Magdela would have preferred the year to be made up of eleven months. August was simply unnecessary—it was too hot to do anything. Unless, of course, a person’s mother ordered him or her to perform a chore in the midst of the heat like Magdela’s had, and then there was no choice but to be active.
And today, there was no cheerful sunshine to accompany the high temperature; the young
Italian didn’t know if that was a good thing or not. While perhaps the sun’s absence meant a few less degrees, the ostensible lifelessness of everything around her was certainly less than uplifting. There was no blue sky above and seemingly no air to breathe. Above her head was a motionless, tyrannical, and humid drabness; the sun only a hope somewhere, a pale thumbprint, a mistake of a splotch. There wasn’t even the slightest hint that the uncomfortable, spongy atmosphere was going to spool itself up into a rain cloud or invigorating thunderstorm. There was not a whisper, not a sigh of wind. It was simply miserable...and she had to be out in it.
Perspiration couldn’t even begin to describe the downpour of sweat covering her body, acting as an adhesive between her skin and her brother’s polyester soccer shirt. As Magdela walked hurriedly down the long expanse of sidewalk, which was cracked and overtaken by weeds in places, she kept her eyes cast downward, so as not to draw the attention of anyone inside the swarm of passing cars. A few had honked their horns or shouted vulgarities from their windows, but most were too busy concentrating on getting to the beach before they roasted in their tiny European cars.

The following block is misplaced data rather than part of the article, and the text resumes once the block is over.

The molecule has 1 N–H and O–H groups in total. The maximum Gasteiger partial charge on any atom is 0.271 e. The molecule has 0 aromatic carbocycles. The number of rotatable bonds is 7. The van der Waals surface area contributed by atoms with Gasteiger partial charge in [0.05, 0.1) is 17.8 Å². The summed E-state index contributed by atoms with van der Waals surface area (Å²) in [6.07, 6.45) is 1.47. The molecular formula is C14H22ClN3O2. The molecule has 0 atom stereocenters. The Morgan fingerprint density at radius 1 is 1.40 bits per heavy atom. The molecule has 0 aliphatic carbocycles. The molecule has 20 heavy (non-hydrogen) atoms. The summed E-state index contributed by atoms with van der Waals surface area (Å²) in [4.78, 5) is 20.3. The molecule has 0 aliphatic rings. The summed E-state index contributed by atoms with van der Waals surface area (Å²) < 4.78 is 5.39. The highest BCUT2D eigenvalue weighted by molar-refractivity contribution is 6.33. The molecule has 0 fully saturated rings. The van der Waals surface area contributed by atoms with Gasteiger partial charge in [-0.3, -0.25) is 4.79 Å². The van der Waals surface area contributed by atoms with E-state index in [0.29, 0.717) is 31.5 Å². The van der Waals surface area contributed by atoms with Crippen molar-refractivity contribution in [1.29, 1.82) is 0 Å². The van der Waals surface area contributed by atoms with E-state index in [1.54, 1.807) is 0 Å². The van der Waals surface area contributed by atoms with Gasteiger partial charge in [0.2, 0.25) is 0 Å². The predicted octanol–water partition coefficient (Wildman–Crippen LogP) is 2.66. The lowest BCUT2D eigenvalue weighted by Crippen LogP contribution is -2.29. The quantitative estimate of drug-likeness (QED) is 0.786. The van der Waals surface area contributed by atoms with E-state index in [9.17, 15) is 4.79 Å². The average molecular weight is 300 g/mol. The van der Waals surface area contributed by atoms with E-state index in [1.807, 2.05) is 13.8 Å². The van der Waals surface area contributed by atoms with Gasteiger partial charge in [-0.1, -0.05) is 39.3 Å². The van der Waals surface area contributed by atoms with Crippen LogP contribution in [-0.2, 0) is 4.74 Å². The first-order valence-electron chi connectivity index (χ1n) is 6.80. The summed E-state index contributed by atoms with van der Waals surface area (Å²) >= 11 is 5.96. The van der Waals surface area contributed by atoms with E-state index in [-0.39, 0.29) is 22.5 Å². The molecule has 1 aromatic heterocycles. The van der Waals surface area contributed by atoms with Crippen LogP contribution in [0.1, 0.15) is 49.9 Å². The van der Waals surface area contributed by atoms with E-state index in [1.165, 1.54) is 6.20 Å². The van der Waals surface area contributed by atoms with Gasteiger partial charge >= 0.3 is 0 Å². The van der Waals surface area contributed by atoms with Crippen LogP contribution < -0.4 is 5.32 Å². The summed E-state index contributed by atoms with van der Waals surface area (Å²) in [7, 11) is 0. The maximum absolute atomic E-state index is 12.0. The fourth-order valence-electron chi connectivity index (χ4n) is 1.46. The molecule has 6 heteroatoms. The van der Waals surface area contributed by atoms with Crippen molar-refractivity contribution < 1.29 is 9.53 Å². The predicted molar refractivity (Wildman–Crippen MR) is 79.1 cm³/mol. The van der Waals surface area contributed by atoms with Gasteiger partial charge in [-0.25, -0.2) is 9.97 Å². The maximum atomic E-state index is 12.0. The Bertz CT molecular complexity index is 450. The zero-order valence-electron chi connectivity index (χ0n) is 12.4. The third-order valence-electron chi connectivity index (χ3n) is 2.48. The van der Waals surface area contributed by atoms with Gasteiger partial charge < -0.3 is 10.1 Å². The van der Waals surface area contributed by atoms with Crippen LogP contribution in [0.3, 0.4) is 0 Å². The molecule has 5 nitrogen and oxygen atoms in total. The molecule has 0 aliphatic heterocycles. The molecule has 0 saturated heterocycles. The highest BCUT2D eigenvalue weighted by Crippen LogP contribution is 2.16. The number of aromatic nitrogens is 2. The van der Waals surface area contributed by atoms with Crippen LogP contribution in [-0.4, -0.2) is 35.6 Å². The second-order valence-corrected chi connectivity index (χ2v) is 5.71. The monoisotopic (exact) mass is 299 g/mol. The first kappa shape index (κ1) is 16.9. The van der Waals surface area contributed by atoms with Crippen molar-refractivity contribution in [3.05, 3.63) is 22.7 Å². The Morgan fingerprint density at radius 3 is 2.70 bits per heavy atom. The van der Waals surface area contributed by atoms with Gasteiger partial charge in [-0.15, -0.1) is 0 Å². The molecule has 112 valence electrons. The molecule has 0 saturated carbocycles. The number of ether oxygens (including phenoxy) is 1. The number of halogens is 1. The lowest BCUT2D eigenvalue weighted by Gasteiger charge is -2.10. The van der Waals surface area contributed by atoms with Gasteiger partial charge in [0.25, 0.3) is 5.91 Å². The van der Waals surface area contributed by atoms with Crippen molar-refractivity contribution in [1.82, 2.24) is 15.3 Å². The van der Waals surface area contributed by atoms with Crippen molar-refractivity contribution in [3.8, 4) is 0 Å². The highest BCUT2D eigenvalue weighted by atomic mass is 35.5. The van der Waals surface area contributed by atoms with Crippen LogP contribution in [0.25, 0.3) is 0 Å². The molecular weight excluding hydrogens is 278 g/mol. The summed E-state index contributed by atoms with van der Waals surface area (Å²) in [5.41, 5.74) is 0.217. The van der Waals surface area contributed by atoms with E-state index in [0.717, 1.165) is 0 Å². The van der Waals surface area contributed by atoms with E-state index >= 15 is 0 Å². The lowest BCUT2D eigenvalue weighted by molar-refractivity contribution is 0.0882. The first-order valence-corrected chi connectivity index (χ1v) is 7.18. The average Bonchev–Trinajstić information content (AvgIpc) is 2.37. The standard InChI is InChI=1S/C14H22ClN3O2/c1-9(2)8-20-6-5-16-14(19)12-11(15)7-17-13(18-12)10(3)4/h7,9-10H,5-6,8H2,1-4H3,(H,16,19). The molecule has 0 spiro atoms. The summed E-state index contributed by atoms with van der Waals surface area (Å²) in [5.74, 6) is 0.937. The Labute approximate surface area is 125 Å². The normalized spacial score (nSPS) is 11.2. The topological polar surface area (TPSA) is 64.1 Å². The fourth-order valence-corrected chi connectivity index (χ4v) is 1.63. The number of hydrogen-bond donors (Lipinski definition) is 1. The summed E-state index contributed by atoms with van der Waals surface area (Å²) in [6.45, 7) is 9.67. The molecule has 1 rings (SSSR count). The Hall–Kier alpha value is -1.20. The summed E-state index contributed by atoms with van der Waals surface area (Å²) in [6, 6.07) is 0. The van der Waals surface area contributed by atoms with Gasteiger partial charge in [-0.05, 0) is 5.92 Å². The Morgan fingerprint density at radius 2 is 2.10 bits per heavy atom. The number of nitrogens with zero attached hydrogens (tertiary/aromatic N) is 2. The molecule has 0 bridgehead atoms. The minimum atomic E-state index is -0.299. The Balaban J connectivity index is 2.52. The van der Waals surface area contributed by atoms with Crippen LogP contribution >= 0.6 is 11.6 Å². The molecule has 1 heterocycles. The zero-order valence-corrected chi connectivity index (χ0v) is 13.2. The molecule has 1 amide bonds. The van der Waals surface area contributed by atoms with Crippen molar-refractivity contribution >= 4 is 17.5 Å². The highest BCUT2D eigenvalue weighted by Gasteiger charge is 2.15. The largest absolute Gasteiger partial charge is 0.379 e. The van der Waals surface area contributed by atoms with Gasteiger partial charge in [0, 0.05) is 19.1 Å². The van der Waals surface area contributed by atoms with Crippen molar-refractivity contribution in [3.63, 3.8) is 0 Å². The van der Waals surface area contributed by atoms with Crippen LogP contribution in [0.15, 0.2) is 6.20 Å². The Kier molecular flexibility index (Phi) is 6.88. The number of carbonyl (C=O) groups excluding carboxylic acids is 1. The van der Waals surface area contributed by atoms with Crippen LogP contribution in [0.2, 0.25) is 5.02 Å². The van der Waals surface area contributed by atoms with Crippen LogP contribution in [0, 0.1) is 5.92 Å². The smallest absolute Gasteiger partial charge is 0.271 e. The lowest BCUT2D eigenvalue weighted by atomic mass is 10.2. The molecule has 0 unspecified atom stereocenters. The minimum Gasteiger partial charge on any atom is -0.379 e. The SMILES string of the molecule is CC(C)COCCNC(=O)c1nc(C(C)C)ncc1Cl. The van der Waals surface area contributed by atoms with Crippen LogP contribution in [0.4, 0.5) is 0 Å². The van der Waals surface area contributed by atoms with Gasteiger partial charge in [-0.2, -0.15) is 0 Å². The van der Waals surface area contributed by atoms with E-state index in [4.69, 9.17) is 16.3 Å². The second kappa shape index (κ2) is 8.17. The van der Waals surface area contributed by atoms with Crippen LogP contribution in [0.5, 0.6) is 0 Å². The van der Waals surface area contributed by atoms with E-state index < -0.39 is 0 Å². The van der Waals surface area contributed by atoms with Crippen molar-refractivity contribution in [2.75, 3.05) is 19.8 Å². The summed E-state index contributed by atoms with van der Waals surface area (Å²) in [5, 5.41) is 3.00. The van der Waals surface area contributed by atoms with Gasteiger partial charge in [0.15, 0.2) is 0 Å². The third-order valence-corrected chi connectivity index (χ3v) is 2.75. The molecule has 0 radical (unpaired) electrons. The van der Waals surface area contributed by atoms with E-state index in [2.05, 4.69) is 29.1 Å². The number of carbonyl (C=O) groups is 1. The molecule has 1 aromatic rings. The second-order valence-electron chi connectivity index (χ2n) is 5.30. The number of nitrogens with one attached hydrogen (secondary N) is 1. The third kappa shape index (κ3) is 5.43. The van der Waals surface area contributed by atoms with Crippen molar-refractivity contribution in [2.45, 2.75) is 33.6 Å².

She looked up just a little to see how far she had yet to go, but as she did, Magdela caught the eye of a small group of boys a few meters ahead. They were older than she by at least a few years, probably fifteen or sixteen, and definitely stronger and taller. They regarded her with disdain and condescension, which she was used to, as she was black and female—the very worst combination in the area—but the way they whispered amongst themselves and laughed cruelly had her worried.
Planning to keep her eyes averted, ignore them, and pass by quietly, Magdela pressed on purposefully.
“What are you doing here?” the ugliest of the group sneered in Italian, reaching out for her arm, but she pulled away. “Your people don’t belong out in public!”
Unable to help herself, Magdela had to respond to the offensive remark with her own, “And your kind of people shouldn’t be allowed off leashes!” Even as the last syllable fell from her lips, she regretted responding. Her mother reminded her constantly not to react out of...